The cost of healthcare continues its relentless assault on American families. The annual Milliman Medical Index (MMI) measures the total cost of healthcare for a typical family of four covered by a preferred provider plan (PPO). The 2011 MMI cost is $19,393, an increase of $1,319, or 7.3% over 2010. Even though the rate of increase is slowing from prior years, it has taken fewer than nine years for such costs to more than double. In 2002, the cost of healthcare for the typical family of four was $9,235.
The problem plaguing countless millions of Americans is that skyrocketing premiums are a) causing so many to simply give up and drop insurance and b) the skyrocketing premiums coupled with the cost shifting–higher co-pays, deductibles, and all manner of additional hidden costs, is more than canceling out the small benefits some of us have experienced from the ACA.
Let me tell you what I’ve experienced from the implementation of the ACA. I’m dealing with my own aggravating health issue right now, this is a major reason I haven’t been writing more lately. When I went to the doctor (I am blessed to still be able to afford the egregious costs of insurance in New York State over $500.00 a month), I was not charged any co-pay. I asked the secretary if this was a new benefit of the ACA, she was, of course, clueless.
Yes, no co-pay for a preventive visit is in fact a new benefit, but in reality because my my premium is up, there doesn’t seem to be any real cost saving. If the premium stayed the same for even one year, and there were new ACA mandated benefits, then there would be some small financial relief–but this isn’t happening. Every year we all pay a lot more for a lot less.
There is simply no way around it, despite the passage of the Affordable Care Act, healthcare in the United States remains a privilege not a right–by a long shot.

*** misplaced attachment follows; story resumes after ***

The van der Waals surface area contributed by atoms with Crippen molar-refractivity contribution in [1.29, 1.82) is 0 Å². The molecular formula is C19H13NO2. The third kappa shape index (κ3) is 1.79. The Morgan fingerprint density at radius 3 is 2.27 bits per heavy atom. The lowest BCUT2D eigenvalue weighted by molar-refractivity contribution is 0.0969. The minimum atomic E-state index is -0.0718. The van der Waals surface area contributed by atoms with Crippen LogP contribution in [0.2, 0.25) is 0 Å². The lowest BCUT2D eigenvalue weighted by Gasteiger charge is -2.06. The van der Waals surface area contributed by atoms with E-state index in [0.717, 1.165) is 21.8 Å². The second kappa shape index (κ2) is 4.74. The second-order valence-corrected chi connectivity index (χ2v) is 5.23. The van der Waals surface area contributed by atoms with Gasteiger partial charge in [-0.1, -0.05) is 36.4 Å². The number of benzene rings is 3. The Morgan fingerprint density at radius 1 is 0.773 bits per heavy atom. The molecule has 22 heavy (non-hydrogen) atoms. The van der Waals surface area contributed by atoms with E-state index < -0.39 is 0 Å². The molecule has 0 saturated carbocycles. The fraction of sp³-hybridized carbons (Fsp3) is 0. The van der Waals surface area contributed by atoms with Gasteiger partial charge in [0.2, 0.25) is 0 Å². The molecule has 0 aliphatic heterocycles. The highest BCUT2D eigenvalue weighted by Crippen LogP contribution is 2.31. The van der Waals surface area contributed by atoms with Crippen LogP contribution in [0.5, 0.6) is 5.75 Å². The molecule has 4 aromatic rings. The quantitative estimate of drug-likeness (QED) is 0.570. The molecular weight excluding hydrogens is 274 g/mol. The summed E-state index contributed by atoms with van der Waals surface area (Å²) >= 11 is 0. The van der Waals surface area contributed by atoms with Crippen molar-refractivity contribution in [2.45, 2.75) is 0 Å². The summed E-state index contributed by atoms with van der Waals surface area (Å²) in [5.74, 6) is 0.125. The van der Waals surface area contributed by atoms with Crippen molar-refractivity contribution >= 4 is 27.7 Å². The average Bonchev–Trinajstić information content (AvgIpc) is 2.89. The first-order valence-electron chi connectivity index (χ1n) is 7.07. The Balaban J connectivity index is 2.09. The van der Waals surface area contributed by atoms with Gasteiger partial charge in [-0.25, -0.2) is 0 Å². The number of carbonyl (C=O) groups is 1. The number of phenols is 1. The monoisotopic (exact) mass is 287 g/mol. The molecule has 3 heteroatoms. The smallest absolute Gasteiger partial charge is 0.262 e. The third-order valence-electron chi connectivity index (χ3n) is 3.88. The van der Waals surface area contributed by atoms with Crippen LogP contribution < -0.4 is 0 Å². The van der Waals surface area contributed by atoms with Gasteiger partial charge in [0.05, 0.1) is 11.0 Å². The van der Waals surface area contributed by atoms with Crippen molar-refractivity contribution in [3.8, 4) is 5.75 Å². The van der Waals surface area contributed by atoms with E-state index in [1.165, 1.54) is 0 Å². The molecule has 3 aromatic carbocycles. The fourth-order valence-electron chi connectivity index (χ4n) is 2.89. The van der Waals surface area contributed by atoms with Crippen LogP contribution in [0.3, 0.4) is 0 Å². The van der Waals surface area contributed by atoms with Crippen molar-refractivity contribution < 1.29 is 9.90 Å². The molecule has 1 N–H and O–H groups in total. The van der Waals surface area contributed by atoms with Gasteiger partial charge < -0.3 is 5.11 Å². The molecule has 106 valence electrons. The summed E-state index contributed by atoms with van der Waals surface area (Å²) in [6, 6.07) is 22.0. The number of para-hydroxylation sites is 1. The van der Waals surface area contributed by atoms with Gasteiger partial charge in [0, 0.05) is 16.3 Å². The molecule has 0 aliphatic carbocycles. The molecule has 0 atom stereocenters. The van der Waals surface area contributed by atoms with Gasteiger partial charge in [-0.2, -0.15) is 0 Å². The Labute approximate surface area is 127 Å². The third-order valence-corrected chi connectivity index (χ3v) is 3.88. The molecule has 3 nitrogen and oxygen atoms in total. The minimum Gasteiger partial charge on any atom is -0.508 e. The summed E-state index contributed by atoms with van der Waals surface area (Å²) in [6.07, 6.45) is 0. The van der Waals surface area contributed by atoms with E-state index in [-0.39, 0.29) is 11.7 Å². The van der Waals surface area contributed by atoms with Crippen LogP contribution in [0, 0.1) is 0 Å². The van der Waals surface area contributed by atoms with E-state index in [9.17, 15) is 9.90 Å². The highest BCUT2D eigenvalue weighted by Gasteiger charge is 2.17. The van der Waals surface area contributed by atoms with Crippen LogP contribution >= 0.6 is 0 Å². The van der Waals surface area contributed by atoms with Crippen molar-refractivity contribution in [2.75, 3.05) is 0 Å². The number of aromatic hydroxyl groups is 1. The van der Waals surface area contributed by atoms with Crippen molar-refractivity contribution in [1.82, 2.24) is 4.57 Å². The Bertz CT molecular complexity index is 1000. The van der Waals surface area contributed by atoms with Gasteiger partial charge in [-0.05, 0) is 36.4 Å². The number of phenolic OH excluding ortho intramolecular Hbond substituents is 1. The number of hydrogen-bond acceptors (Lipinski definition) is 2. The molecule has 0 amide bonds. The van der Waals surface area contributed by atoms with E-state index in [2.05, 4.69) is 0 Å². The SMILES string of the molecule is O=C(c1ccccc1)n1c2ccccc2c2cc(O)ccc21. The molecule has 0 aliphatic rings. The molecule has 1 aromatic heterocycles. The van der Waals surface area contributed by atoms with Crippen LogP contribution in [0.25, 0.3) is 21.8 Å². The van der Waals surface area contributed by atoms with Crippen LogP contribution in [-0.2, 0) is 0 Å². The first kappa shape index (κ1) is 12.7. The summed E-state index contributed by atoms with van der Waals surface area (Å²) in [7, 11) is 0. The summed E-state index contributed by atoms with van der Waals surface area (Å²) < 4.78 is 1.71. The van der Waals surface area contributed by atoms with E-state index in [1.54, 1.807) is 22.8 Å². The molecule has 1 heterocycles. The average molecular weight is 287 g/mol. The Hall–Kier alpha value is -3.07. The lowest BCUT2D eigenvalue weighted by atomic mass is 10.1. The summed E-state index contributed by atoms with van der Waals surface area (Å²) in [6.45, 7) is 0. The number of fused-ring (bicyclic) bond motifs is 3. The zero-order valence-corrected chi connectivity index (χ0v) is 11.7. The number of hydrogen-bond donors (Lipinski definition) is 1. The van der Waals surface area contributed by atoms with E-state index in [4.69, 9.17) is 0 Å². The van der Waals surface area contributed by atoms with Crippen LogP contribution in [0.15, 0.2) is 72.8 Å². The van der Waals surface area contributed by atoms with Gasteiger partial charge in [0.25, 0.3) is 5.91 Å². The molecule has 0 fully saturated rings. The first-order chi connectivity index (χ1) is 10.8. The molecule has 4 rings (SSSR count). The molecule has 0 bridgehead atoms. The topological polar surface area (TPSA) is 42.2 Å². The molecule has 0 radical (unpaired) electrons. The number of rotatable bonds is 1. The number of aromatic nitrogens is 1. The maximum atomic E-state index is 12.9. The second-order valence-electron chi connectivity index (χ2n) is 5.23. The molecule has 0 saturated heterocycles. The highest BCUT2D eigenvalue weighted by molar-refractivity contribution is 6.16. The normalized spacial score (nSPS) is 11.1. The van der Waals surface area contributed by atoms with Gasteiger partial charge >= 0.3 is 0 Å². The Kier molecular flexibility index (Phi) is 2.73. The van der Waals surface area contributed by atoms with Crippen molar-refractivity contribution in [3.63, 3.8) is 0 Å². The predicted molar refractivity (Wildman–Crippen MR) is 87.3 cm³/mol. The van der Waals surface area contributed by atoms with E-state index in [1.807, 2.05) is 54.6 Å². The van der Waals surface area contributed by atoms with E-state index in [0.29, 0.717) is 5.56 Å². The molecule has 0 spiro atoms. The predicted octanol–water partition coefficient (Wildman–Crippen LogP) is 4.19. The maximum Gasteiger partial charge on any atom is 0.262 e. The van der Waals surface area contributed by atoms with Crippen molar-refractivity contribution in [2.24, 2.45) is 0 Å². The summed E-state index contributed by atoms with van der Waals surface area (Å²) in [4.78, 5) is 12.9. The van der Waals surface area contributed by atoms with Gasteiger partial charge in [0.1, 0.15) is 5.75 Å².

There is a solution. The system can be fixed simply, equitably, efficiently and transparently through the tax system (a tax-financed single payer system). It’s called Medicare for All– we all hope that California and Vermont will lead the nation out of this tragic situation, but it won’t happen overnight.
The alternative is we can attempt to do it through a fragmented, inequitable, expensive, opaque, complex maze of private and public plans which is essentially what the ACA codifies into law, acknowledging that we’ll fall far short of covering everyone while threatening hard working, middle-income Americans with financial hardship, including bankruptcy, should they need health care.
Originally posted May 14, 2011, in the DailyKos. Nyceve is a board member of California OneCare.
I have an inherited heart condition for which I need a heart transplant. I was in an HMO plan that misdiagnosed my heart condition by incorrectly attributing it to an unrelated and previously-repaired congenital heart defect. The HMO refused to send me to an adult congenital heart specialist. I was fortunate to be able to switch to a PPO plan, which allowed me to see a specialist. She made the correct diagnosis, but made it clear that i would need a transplant. Unfortunately, the PPO plan, which has a $250,000 transplant maximum. Now I’m in another HMO which is paying for my transplant. I’m one of the lucky ones insurance-wise, because I had a large employer with multiple health insurance options for employees and retirees. Nonetheless, I’ve had to switch doctors repeatedly due to insurance and network changes. At one point, this led to a delay of over a year in my being listed for transplant.
One thing the PPACA plan did not do is eliminate transplant-related coverage restrictions. Transplant benefits can be restricted or eliminated practically at will in any insurance plan, because organ transplants are not considered an essential benefit under the Act. indeed, that’s what happened in Arizona’s Medicaid plan last year. The only thing that keeps more plans from eliminating transplant coverage is that Medicare ends up picking up a lot of the bills for transplants. By the time I actually have my transplant, I will likely be Medicare-eligible. Because the PPACA did not resolve the fiscal crisis in our unsustainable, multipayer, heavily for-profit system, our politicians are discussing eliminating Medicare. This will surely lead to increasing restrictions on transplants–and the decisions on coverage will be made by insurance executives accountable to investors, not patients.
Even if we keep Medicare, expect increasing restrictions on doctors and networks. A patient in the position I was in would likely die without ever having a correct diagnosis.